With some time during my holidays, I took part in the Open Energy Data Challenge 2017[^2] organized by the City of Vienna council. The aim of the project was to come up with an original idea for putting the publicly available data of the most recent energy report[^1] to good use.
For this, all participants received numerous excel files that contain all the data in a neat tabular form and additional visualizations used in the report. There were a lot of different attributes, but at the first glance, it was hard to put something useful together. The data included everything about consumption, prices and distribution of energy. By energy, everything was included - Fuel to power cars, electricity produced by various sources like wind farms or coal plants, and so on. It was split up into data on industry and private homes. Some of the attributes concerned only Vienna, some only different states, some information was only available aggregated on the whole of Austria. Some were only measures for the year 2013, others included dates back to 20, 30 years ago. It was a mess.
I first wanted to make a cool map-based visualizations that the user could manipulate, but the data was clearly not cut out for that. But for what was it, then?
Well, after carefully looking through each single file, I noticed there was some interesting data on car usage, fuel price, yearly ticket costs for public transport and other transportation-related items. I decided to do a visualization to compare what the average Austrian citizen spends on public transport with what he would spend on fuel using a car.
I used the R Shiny web framework for this. It is a very intuitive way to bring R programs to the web. In short, you write all the app in R in this form:
All the layouting information comes into ui, all the data access, manipulation and usage of visualization methods go in server. Then, you need to connect the pieces in the server to the interface elements in ui. A great tutorial and everything you need to know you can find on the dedicated shiny page. I used the solarized theme for the plots and the flatly theme for Shiny.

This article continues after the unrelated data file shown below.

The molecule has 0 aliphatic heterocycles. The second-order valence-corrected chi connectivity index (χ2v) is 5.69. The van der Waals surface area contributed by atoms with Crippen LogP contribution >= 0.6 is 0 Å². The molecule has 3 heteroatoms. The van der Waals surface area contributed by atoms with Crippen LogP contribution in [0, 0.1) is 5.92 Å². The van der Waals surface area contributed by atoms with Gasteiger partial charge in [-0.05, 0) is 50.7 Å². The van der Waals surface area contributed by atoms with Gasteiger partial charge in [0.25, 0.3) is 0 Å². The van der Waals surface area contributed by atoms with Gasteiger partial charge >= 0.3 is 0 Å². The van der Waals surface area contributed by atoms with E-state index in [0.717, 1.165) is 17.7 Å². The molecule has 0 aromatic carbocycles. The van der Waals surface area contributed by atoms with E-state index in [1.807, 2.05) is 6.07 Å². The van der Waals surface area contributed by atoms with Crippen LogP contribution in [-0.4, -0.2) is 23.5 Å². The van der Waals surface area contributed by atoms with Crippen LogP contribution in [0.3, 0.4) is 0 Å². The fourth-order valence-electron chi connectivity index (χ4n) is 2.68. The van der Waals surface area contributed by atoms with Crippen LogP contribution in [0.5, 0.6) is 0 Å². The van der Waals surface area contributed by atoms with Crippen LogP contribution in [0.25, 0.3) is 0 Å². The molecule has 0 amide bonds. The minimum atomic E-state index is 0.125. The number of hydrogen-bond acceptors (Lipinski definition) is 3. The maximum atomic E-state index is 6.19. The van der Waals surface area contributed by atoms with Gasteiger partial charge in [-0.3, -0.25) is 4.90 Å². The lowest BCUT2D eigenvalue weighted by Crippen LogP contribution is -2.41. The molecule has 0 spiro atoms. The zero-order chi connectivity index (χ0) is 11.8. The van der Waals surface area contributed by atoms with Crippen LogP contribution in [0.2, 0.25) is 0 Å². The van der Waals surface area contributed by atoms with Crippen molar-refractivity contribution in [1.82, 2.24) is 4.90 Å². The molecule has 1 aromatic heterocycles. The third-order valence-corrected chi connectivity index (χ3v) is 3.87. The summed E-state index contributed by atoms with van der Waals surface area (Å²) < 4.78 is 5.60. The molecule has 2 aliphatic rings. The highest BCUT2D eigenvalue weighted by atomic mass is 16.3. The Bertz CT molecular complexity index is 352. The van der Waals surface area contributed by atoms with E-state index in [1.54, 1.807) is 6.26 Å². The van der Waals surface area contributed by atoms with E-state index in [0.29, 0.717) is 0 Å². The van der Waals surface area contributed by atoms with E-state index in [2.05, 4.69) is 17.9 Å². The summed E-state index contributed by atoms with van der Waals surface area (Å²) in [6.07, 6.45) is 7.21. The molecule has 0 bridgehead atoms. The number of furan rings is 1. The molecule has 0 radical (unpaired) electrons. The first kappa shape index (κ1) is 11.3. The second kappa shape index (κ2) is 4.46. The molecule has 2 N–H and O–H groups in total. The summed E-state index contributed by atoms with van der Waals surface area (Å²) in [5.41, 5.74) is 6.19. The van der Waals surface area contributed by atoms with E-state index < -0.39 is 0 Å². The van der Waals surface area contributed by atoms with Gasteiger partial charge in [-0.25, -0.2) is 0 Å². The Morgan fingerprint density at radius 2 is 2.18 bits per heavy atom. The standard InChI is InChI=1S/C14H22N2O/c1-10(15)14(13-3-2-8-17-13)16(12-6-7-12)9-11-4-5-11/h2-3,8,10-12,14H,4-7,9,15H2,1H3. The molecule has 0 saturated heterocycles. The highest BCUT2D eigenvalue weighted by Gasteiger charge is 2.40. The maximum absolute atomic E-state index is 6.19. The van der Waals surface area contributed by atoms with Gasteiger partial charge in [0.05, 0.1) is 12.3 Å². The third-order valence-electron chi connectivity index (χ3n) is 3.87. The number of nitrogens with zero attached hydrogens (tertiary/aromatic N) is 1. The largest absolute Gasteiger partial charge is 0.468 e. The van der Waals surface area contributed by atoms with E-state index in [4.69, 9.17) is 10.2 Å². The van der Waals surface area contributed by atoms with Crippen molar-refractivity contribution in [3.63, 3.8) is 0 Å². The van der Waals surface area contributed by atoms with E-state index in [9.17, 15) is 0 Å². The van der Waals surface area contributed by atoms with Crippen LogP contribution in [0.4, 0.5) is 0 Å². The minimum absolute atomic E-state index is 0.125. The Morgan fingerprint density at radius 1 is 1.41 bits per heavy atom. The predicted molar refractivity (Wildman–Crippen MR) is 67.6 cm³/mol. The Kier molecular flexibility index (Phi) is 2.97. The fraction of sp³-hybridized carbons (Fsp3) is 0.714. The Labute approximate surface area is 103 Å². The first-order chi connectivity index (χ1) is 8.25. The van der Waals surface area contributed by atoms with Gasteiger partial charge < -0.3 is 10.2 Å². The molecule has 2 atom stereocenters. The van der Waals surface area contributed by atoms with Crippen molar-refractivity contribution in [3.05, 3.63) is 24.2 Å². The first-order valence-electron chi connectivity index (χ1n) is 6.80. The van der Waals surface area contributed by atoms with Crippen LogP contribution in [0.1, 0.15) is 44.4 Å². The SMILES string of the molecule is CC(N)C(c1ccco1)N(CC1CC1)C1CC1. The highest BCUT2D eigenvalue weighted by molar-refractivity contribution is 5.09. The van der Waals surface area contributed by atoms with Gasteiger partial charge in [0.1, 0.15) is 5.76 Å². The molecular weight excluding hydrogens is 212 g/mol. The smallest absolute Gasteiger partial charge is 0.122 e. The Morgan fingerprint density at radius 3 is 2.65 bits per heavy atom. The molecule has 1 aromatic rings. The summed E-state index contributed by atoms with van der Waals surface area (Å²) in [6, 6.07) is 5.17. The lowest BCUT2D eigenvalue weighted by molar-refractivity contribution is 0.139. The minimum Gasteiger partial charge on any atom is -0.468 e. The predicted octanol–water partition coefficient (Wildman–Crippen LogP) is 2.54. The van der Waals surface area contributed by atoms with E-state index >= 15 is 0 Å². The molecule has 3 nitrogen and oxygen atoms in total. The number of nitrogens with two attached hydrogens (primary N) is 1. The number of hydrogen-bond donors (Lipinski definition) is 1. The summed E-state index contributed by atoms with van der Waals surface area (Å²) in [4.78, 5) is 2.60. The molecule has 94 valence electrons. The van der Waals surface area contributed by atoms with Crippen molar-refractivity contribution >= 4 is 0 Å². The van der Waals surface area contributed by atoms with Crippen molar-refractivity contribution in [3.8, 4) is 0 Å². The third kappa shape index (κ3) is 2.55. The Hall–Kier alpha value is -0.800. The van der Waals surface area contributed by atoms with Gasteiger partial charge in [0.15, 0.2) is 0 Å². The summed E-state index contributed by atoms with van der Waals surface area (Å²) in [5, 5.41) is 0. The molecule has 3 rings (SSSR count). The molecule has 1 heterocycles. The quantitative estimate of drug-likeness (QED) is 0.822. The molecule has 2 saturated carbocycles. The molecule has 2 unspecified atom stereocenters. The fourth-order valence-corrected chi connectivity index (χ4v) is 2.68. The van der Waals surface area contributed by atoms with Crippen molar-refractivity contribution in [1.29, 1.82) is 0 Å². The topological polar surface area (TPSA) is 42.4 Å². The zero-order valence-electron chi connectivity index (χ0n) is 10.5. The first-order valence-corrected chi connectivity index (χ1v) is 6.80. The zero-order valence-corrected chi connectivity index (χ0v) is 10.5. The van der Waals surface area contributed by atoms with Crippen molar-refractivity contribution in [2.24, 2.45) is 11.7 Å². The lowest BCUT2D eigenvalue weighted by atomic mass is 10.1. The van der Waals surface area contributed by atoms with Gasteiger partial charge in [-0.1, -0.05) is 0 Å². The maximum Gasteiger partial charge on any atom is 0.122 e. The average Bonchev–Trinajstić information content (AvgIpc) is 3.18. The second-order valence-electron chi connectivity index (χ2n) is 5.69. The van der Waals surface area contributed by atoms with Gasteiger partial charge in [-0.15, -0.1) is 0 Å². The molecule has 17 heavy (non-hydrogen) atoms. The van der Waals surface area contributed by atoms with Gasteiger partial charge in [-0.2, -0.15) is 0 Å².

The web app is split into three parts:
On the left there are the user control to manipulate the visualizations. We can modify the car consumption, daily drive kilometers, how many drivers are present in Vienna and if we want to have cost per year or daily costs. If you don’t specify certain values, you can tick a box to use real (averaged) values.
In the middle there is the display of transport cost per person plus miniature visualizations on price developments. Price developments are visible if an area in the visualization is selected. These are how the prices are calculated from the data:
- Public transport:
Year card price
- Car usage:
Car km per day * Fuel price * Car Fuel Consumption
If cost per day is selected, prices are divided by 365. Not all the information I needed here was to be found in the energy report[^1], so I had to find other sources as well[^3]. Missing values between time points were estimated via linear and LOESS regression.
On the right, we see the total cost of transportation of all persons according to these formulas:
- Public transport:
Year card price * Total tickets sold
Car km per day * Fuel price * Car Fuel Consumption * Total number of cars
On the right bottom, there is an indication on how many sustainable energy plants could be built with the money that was saved from buying fuel for car when using public transport. For this, an area must be selected on the right top visualization.
[^1]: The “Energy report of the City of Vienna 2016”
[^2]: Open Energy Data Challenge 2017”
[^3]: Additional daily kilometers, average fuel consumption of cars; Amount of cars in Vienna; Daily kilometers 2016: VCÖ Austria; Fuel prices 2016;